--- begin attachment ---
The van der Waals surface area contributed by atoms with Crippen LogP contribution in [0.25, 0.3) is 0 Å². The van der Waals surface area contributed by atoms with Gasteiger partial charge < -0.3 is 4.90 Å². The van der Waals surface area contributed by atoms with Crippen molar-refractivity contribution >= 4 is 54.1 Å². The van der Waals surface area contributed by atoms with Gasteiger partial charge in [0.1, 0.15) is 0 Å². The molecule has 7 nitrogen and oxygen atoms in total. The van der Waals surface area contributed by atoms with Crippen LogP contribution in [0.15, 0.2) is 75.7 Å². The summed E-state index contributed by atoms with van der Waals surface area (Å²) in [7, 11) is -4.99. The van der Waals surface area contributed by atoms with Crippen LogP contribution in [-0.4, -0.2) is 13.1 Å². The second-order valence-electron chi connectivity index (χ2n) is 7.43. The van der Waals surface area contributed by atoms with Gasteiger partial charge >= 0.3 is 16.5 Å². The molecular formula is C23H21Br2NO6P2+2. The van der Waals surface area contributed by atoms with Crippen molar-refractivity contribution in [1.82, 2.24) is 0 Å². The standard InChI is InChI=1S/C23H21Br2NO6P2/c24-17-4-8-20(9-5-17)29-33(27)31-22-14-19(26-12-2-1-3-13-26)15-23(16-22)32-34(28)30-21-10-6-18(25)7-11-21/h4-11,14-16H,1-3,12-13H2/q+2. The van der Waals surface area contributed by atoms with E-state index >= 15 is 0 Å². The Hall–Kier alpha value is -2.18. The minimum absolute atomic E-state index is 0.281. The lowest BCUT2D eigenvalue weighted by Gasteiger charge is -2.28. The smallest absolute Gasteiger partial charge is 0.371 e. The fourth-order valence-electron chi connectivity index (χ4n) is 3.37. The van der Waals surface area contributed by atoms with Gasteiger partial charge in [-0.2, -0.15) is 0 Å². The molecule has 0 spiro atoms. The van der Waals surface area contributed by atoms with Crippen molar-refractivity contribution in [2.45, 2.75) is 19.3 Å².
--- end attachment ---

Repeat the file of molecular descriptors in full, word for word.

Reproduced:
The van der Waals surface area contributed by atoms with Crippen LogP contribution in [0.25, 0.3) is 0 Å². The van der Waals surface area contributed by atoms with Gasteiger partial charge < -0.3 is 4.90 Å². The van der Waals surface area contributed by atoms with Crippen molar-refractivity contribution >= 4 is 54.1 Å². The van der Waals surface area contributed by atoms with Gasteiger partial charge in [0.1, 0.15) is 0 Å². The molecule has 7 nitrogen and oxygen atoms in total. The van der Waals surface area contributed by atoms with Crippen LogP contribution in [0.15, 0.2) is 75.7 Å². The summed E-state index contributed by atoms with van der Waals surface area (Å²) in [7, 11) is -4.99. The van der Waals surface area contributed by atoms with Crippen LogP contribution in [-0.4, -0.2) is 13.1 Å². The second-order valence-electron chi connectivity index (χ2n) is 7.43. The van der Waals surface area contributed by atoms with Gasteiger partial charge >= 0.3 is 16.5 Å². The molecular formula is C23H21Br2NO6P2+2. The van der Waals surface area contributed by atoms with Crippen molar-refractivity contribution in [1.82, 2.24) is 0 Å². The standard InChI is InChI=1S/C23H21Br2NO6P2/c24-17-4-8-20(9-5-17)29-33(27)31-22-14-19(26-12-2-1-3-13-26)15-23(16-22)32-34(28)30-21-10-6-18(25)7-11-21/h4-11,14-16H,1-3,12-13H2/q+2. The van der Waals surface area contributed by atoms with E-state index >= 15 is 0 Å². The Hall–Kier alpha value is -2.18. The minimum absolute atomic E-state index is 0.281. The lowest BCUT2D eigenvalue weighted by Gasteiger charge is -2.28. The smallest absolute Gasteiger partial charge is 0.371 e. The fourth-order valence-electron chi connectivity index (χ4n) is 3.37. The van der Waals surface area contributed by atoms with Gasteiger partial charge in [-0.2, -0.15) is 0 Å². The molecule has 0 spiro atoms. The van der Waals surface area contributed by atoms with Crippen molar-refractivity contribution in [2.45, 2.75) is 19.3 Å².